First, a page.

Second, the contrast with the Temple-era emphasizes how much Judaism has evolved. In essence, Judaism can be thought of as three religions separated by time: the period of the patriarchs, before the giving of Torah; the time centered on the Land and the Temple; and the post-Temple rabbinic period that continues today.

    Devout secularists believe the response to modernity should be for religion in general and Judaism in particular to whither away. A more savvy approach might be to encourage a reinvigoration of our evolutionary juices.

    Modernity is a shock to the system as great as the settlement of the Land three millennia ago and exile from it a millennium later. None of Judaism's streams Orthodox, Conservative, or Reform has fully adjusted to the twin developments of modernity and a return to Jewish sovereignty in the Land of Israel.

    The Conservative and Reform movements have embraced the need to evolve, but they have not succeeded in assuming the mantle of authenticity and legitimacy from the Orthodox. They also have not proven they can reverse the tide of assimilation.

    The Orthodox, while having a better record at keeping their children in the fold and passing on their traditions, have failed to capture the imagination of the non-Orthodox majority. The existence and success of non-Orthodox Judaism is the greatest illustration of Orthodoxy's failure to take advantage of Judaism's historic evolutionary capabilities.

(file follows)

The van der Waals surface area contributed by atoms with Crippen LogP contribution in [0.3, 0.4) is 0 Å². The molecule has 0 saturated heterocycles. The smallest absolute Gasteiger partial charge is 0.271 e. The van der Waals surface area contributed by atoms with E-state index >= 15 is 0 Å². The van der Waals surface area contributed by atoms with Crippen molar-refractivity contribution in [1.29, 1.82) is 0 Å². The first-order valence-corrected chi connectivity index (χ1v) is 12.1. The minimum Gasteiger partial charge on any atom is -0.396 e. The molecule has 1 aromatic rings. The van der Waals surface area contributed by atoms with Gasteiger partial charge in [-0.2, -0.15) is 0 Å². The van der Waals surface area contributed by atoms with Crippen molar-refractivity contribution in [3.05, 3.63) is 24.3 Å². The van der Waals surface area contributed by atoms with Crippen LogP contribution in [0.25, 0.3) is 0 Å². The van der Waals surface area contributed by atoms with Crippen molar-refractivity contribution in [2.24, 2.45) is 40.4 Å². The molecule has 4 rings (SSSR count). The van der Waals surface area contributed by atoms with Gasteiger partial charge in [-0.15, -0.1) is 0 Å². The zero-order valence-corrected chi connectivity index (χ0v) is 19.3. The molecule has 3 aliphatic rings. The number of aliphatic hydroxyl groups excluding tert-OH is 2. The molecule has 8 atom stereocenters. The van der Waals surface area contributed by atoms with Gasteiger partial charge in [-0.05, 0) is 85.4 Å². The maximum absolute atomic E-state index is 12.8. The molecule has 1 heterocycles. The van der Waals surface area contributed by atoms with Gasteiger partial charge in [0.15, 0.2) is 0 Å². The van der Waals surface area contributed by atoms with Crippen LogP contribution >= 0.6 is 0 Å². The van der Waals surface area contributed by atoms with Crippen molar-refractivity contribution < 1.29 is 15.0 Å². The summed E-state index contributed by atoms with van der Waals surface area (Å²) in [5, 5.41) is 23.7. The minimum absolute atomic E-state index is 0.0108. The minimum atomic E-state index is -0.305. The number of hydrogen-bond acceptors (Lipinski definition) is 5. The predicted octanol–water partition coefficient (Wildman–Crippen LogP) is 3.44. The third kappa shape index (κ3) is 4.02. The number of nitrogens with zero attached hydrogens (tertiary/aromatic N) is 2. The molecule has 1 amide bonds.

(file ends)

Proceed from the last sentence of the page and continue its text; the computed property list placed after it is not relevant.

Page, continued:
All three streams are essentially engaged in a holding action, whose net result is a shrinking Jewish people. There is no excuse for this, given that Judaism is potentially at least as good a candidate as Christianity and Islam to meet the human need for meaning in the modern world.

    Tisha Be'av may seem to be about destruction, but its meaning is more about survival. The usual lesson taken is that the Temple was destroyed because of gratuitous hatred, and that we are most threatened by our internal divisions. There is ample truth to this, but another lesson is that we ultimately survived because of an ability to adapt to the tectonic changes of our times.